Good Manufacturing Practice

Good Manufacturing Practice (GMP) in the food industry is the series of controls used during production that are aimed at ensuring that all products are consistently manufactured to a quality appropriate to their intended use. GMP aims to produce safe and wholesome food through well-controlled operations that avoid waste and any type of contamination. It should be applied throughout the whole production and supply chain and covers areas such as raw material sourcing, hygienic design of buildings and equipment, production processes, food handling, storage and transport conditions, safety procedures, cleaning procedures and personnel hygiene. The ability to demonstrate the principles and measures involved in GMP and the actions that are taken at a particular manufacturing site are essential to show that all reasonable steps are taken to prevent errors and indeed offences from potentially occurring. The manufacturer of a food product must comply with the relevant legal requirements, including product composition, labelling, safety and hygiene. GMP is an overall system for control and maintenance of quality. In its broadest sense it shows that quality is the responsibility not only of the factory, or group of factories, but also of suppliers, contract manufacturers and all business partners. The principles outlined in GMP have been developed for large-scale food industries, but they apply equally well to retail and catering environments, albeit on smaller scales.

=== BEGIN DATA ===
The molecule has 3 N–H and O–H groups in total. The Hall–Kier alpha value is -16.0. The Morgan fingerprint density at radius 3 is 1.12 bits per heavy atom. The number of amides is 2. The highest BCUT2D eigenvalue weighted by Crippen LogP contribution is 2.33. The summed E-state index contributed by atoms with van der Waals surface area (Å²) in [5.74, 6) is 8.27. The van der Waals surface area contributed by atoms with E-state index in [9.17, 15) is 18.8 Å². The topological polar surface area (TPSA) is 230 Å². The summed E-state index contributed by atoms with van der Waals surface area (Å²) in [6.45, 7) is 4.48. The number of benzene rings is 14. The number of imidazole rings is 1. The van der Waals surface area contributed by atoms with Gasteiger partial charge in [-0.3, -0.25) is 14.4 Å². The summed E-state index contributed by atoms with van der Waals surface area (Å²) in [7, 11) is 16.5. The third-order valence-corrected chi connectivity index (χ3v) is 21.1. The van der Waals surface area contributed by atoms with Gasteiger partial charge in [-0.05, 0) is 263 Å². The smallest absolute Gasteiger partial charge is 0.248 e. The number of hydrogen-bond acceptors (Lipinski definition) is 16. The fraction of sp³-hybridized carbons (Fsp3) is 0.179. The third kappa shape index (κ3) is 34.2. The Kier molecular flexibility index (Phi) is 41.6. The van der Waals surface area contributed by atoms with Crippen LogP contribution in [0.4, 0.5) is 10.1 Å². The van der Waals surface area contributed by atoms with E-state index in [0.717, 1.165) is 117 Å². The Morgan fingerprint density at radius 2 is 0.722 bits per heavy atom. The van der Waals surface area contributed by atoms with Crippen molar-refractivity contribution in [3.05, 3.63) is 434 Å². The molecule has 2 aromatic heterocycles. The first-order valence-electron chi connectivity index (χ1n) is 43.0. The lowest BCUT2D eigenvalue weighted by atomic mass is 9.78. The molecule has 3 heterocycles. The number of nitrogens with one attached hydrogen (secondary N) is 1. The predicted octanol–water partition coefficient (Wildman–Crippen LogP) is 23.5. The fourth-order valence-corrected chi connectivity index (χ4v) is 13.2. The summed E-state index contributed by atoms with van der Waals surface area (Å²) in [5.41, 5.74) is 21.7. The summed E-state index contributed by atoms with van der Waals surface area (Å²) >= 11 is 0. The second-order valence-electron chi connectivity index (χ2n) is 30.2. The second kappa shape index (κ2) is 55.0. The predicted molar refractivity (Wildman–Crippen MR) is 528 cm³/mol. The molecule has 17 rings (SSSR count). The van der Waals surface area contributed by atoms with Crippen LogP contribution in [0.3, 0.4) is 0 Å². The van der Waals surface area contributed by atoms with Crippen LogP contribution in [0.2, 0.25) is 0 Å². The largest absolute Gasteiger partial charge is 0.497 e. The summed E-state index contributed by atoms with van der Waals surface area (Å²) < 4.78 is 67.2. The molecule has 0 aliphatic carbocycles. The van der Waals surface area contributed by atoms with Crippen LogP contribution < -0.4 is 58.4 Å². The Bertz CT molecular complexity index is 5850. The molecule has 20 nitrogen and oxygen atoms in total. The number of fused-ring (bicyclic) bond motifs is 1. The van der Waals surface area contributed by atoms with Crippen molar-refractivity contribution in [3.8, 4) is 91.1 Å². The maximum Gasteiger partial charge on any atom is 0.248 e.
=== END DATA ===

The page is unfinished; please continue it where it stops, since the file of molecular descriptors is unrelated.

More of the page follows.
Ideally, production facilities that handle ingredients containing key allergens will be specifically designed and built to enable complete segregation between products containing key allergens and those that are free from those allergens. A factory that produces food containing allergens should ideally have the following properties:

• Dedicated equipment

• Screened-off manufacturing/packing areas

• Dedicated workwear and washing facilities

• Cleaning regimes and pre-use inspections

• Segregated storage areas

• Air flow management/negative air pressure in nut areas.

However, in practice many manufacturing plants are generally used for the production of more than one product, and often one of the products contains a key allergen. Where dedicated equipment is not available for one particular product that contains key allergens, additional controls need to be introduced to control the presence of allergens and prevent contamination of other products with key allergens.

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